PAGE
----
I did really feel like I was being as creative as I was when I was in the studio and I ended up writing my master's thesis about this body of work that I would do after seeing my patients. So I was doing that. But it was very, you know, such a small percentage of my time, I had really immersed myself and it wasn't until after my husband and I had experienced like, and people go through this like you never wish on anyone but the older you get and the more you get to know people, you understand that people go through sometimes years of unbelievable grief where like everything happens during that time. You lose family members, dogs houses, natural disasters, like it's everything and you just keep looking around like when does this shit storm end? And we were kind of in one of those periods for my family where it was like everything at once and that kind of grief really hits you so hard in the head as to what your priorities are and you're sort of emotional capacity for what it really is and where it honestly is and where you want it to be.
And sometimes those are two completely different things that you have to reconcile. And that was kind of the process. Like I got to the point where the grief was so big that I wasn't happy, I didn't know it and I came home from my practice one day and looked at my partner and I was like, I don't want to do this anymore. And he looked at me and he said good, you haven't been happy the whole time, you've been doing it.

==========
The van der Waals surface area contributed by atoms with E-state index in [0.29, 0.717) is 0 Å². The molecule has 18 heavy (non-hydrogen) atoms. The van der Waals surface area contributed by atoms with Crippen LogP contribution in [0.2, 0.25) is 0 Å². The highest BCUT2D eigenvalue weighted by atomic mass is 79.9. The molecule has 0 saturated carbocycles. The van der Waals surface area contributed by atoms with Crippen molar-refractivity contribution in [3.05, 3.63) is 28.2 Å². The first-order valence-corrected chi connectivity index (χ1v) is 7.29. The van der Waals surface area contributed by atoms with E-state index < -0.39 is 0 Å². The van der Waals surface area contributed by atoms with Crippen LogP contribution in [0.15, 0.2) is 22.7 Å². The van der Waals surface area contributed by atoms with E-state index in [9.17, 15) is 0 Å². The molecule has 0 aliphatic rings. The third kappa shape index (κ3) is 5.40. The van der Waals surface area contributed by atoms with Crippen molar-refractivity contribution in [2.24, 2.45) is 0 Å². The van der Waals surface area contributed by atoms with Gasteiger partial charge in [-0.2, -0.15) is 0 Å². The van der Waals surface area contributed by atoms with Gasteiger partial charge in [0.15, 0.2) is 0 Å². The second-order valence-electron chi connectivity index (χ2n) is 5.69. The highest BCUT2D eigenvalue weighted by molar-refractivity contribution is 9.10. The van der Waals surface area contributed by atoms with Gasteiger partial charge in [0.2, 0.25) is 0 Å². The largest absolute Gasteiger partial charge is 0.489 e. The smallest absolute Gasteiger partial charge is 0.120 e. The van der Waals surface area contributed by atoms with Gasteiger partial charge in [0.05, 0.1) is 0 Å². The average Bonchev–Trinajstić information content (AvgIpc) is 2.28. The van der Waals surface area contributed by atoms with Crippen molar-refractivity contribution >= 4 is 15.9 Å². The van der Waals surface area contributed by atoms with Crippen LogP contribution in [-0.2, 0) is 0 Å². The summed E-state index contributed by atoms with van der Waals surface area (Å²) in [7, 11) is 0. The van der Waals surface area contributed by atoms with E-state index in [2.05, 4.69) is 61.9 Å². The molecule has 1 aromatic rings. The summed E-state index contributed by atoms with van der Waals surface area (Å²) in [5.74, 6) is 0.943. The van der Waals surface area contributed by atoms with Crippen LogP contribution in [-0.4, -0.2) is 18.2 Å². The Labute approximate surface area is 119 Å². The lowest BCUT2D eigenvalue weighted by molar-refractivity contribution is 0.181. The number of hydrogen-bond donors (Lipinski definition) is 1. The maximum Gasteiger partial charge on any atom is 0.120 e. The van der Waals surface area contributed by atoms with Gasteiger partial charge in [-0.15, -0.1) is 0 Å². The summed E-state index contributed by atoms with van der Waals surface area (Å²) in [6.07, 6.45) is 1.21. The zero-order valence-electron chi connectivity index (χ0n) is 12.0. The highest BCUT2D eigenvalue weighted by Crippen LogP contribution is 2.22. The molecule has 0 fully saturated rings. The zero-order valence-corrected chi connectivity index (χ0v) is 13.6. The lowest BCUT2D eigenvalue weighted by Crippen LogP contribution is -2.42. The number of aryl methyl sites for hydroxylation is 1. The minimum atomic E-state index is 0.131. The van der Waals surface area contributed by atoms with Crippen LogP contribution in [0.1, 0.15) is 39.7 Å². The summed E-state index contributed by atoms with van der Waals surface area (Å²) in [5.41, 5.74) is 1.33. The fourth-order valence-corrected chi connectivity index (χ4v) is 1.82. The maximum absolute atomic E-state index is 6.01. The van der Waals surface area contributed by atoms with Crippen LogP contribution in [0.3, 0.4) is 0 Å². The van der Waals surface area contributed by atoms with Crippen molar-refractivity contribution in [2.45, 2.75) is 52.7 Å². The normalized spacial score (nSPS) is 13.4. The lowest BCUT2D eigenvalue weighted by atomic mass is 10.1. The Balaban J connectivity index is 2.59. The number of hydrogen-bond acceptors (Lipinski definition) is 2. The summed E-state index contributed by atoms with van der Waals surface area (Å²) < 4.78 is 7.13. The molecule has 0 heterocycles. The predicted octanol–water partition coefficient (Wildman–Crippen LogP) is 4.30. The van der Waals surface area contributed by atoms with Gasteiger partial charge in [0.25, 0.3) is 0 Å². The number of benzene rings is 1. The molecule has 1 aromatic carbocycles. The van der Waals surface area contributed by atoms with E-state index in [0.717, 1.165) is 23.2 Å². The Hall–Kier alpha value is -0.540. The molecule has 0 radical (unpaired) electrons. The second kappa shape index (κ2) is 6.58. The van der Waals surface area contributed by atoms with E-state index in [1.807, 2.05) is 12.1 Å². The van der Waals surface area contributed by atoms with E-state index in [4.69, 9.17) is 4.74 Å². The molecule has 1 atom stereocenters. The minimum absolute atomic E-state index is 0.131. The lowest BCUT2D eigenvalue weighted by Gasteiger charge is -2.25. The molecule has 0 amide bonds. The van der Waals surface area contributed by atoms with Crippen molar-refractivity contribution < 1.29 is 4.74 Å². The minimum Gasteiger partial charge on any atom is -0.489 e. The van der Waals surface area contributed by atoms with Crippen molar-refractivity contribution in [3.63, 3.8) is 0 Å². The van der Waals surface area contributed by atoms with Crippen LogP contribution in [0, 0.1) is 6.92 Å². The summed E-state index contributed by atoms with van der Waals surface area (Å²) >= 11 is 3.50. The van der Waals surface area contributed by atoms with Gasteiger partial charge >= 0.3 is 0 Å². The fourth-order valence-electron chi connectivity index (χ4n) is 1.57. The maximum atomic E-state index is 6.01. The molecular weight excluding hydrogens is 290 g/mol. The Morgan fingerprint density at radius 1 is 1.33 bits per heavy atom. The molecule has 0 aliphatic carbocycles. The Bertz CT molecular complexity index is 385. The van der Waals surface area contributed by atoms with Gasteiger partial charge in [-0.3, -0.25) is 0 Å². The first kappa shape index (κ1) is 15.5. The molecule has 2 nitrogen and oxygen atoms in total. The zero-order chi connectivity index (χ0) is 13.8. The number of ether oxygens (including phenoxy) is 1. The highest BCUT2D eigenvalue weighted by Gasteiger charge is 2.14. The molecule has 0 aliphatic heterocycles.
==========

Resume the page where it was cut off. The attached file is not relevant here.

And how many years have you been doing it at that point?
I started school in 2003 and this was 2009.
So that was like he said that and I just felt like I fell to the kitchen floor just crying and we made an agreement after that that no matter what I pursued, like if I still pursued being a psychotherapist and that's what I chose to do, I had to make something. I had to be making something. I had to have a studio. I had to be painting. I had to be taking photos. I had to be letting that art part of me out. I personally have to keep this in check.